Background: The fractal scaling evident in the step-to-step fluctuations of stepping-related time series reflects, to some degree, neuromotor noise. Research question: The primary purpose of this study was to determine the extent to which the fractal scaling of step width, step width and step width variability are affected by performance of an attention-demanding task. We hypothesized that the attention-demanding task would shift the structure of the step width time series toward white, uncorrelated noise. Methods: Subjects performed two 10-min treadmill walking trials, a control trial of undisturbed walking and a trial during which they performed a mental arithmetic/texting task. Motion capture data was converted to step width time series, the fractal scaling of which were determined from their power spectra. Results: Fractal scaling decreased by 22% during the texting condition (p < 0.001) supporting the hypothesized shift toward white uncorrelated noise. Step width and step width variability increased 19% and five percent, respectively (p < 0.001). However, a stepwise discriminant analysis to which all three variables were input revealed that the control and dual task conditions were discriminated only by step width fractal scaling. Significance: The change of the fractal scaling of step width is consistent with increased cognitive demand and suggests a transition in the characteristics of the signal noise. This may reflect an important advance toward the understanding of the manner in which neuromotor noise contributes to some types of falls. However, further investigation of the repeatability of the results, the sensitivity of the results to progressive increases in cognitive load imposed by attention-demanding tasks, and the extent to which the results can be generalized to the gait of older adults seems warranted.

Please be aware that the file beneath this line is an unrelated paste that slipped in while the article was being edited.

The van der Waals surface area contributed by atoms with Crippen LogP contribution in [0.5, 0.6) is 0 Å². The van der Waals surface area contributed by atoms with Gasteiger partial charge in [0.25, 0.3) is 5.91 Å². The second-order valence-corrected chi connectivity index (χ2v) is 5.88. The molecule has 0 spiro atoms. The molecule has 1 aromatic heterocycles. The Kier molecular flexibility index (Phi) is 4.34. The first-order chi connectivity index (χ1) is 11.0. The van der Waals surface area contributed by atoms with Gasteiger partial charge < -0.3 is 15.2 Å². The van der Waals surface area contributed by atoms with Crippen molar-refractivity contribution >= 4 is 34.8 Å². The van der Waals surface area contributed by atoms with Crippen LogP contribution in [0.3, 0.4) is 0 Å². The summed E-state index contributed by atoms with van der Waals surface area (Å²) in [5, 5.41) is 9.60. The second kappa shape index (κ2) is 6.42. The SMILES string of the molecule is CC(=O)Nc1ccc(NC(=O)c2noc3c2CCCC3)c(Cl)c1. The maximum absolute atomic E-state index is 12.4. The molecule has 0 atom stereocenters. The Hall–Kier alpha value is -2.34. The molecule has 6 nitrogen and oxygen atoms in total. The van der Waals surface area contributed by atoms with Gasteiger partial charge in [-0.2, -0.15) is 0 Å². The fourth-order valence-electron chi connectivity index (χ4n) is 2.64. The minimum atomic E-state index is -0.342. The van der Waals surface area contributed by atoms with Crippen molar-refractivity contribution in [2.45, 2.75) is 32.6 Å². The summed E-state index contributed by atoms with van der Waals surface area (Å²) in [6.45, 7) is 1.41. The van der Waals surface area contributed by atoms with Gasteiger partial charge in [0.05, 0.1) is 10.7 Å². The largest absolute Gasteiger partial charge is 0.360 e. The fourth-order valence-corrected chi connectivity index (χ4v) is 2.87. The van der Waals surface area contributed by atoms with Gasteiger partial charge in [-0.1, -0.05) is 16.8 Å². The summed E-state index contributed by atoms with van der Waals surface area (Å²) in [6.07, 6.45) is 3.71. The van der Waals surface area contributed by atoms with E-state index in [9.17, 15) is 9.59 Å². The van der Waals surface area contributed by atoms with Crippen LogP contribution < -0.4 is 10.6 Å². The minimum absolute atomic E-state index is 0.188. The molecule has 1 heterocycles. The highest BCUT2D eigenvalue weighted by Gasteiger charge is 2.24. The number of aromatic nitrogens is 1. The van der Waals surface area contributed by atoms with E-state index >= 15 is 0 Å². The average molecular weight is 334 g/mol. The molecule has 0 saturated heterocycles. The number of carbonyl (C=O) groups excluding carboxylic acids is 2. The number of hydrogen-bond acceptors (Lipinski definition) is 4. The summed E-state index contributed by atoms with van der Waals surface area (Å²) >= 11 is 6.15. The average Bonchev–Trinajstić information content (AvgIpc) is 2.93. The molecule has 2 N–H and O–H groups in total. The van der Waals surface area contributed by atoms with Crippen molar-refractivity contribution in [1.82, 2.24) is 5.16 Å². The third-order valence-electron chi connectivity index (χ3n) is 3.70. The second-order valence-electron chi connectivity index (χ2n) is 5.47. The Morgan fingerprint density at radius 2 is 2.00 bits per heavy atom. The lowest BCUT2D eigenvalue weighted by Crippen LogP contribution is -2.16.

- Neuromotor noise
- Step width
ASJC Scopus subject areas
- Orthopedics and Sports Medicine